Most things worth doing take serious, sustained effort. If you want to become an expert violinist, you're going to have to spend a lot of time practicing. If you want to write a good book, there really is no quick-and-dirty way to do it. But sustained effort is hard, and can be difficult to get rolling. Maybe there are some easier gains to be had with simple, local optimizations. Contrary to oft-repeated cached wisdom, not everything worth doing is hard. Some little things you can do are like cheat codes for the real world.
Take habits, for example: your habits are not fixed. My diet got dramatically better once I figured out how to change my own habits, and actually applied that knowledge. The general trick was to figure out a new, stable state to change my habits to, then use willpower for a week or two until I settle into that stable state. In the case of diet, a stable state was one where junk food was replaced with fruit, tea, or having a slightly more substantial meal beforehand so I wouldn't feel hungry for snacks. That's an equilibrium I can live with, long-term, without needing to worry about "falling off the wagon." Once I figured out the pattern -- work out a stable state, and force myself into it over 1-2 weeks -- I was able to improve several habits, permanently. It was amazing. Why didn't anybody tell me about this?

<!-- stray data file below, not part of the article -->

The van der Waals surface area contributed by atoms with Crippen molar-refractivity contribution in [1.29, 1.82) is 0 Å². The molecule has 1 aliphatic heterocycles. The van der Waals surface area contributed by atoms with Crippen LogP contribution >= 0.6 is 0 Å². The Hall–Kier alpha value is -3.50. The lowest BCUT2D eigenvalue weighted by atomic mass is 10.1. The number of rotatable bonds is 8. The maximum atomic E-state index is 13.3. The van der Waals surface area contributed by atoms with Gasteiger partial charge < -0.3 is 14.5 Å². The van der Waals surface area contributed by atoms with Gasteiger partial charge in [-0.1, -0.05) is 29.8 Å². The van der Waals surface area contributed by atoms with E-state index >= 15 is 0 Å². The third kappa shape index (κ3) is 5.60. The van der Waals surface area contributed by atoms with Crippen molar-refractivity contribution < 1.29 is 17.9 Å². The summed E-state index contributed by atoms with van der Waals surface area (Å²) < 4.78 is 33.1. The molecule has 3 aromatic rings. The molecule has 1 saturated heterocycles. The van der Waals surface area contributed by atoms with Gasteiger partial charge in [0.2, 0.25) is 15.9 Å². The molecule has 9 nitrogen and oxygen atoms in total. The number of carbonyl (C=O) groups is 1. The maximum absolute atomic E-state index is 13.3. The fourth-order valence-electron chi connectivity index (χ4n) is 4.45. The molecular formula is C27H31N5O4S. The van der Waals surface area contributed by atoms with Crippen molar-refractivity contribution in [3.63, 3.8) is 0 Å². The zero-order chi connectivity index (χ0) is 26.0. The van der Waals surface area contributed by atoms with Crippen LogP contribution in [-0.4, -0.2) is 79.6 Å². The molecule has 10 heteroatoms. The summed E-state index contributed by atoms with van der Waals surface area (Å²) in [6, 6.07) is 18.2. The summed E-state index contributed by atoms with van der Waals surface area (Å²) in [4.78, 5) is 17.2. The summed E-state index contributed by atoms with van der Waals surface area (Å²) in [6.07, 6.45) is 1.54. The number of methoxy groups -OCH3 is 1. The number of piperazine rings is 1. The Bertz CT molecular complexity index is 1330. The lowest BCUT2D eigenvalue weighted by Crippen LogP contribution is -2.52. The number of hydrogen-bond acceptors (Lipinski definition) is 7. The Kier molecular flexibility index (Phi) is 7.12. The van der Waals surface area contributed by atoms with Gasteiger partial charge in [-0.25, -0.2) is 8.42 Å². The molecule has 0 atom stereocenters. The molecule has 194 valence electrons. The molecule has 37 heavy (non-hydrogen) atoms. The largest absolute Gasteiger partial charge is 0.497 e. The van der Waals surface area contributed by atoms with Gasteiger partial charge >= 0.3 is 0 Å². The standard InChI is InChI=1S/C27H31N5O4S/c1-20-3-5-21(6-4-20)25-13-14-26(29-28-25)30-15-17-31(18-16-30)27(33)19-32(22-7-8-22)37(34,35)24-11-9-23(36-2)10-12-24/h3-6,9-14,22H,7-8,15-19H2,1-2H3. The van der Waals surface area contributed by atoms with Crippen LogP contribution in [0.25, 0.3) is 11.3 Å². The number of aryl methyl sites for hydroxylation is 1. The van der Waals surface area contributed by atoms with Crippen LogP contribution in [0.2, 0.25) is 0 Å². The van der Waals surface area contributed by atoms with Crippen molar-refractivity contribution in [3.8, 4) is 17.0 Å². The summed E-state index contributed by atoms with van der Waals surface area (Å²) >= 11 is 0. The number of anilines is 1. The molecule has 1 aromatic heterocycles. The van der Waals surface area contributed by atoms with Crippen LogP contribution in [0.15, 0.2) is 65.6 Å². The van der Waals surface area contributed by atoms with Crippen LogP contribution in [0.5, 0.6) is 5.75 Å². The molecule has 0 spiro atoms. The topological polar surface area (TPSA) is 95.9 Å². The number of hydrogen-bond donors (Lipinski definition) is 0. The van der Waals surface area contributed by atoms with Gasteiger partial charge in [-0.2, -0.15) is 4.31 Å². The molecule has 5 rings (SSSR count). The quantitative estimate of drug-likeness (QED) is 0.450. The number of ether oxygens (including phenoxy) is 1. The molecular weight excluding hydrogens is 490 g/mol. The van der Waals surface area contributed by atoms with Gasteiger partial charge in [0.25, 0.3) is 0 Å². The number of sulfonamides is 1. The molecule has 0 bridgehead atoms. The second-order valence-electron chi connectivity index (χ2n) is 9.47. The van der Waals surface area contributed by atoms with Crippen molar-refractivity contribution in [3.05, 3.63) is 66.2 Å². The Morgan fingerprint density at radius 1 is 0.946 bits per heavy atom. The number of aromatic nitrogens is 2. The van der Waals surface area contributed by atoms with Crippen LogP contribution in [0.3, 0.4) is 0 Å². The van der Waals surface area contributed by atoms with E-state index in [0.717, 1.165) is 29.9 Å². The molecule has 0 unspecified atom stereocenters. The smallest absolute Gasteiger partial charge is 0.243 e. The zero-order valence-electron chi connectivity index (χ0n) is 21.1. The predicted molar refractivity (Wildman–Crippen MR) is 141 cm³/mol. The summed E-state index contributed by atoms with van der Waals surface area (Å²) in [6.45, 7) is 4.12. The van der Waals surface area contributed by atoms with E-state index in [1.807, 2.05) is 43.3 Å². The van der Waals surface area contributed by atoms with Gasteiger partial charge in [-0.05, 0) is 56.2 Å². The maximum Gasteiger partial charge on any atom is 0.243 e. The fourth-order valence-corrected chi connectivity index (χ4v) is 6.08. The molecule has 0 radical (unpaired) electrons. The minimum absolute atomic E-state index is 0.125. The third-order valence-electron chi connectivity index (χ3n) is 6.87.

In education, there are similar easy wins. If you're trying to commit a lot of things to memory, there's solid evidence that spaced repetition works. If you're trying to learn from a difficult textbook, reading in multiple overlapping passes is often more time-efficient than reading through linearly. And I've personally witnessed several people academically un-cripple themselves by learning to reflexively look everything up on Wikipedia. None of this stuff is particularly hard. The problem is just that a lot of people don't know about it.
What other easy things have a high marginal return-on-effort? Feel free to include speculative ones, if they're testable.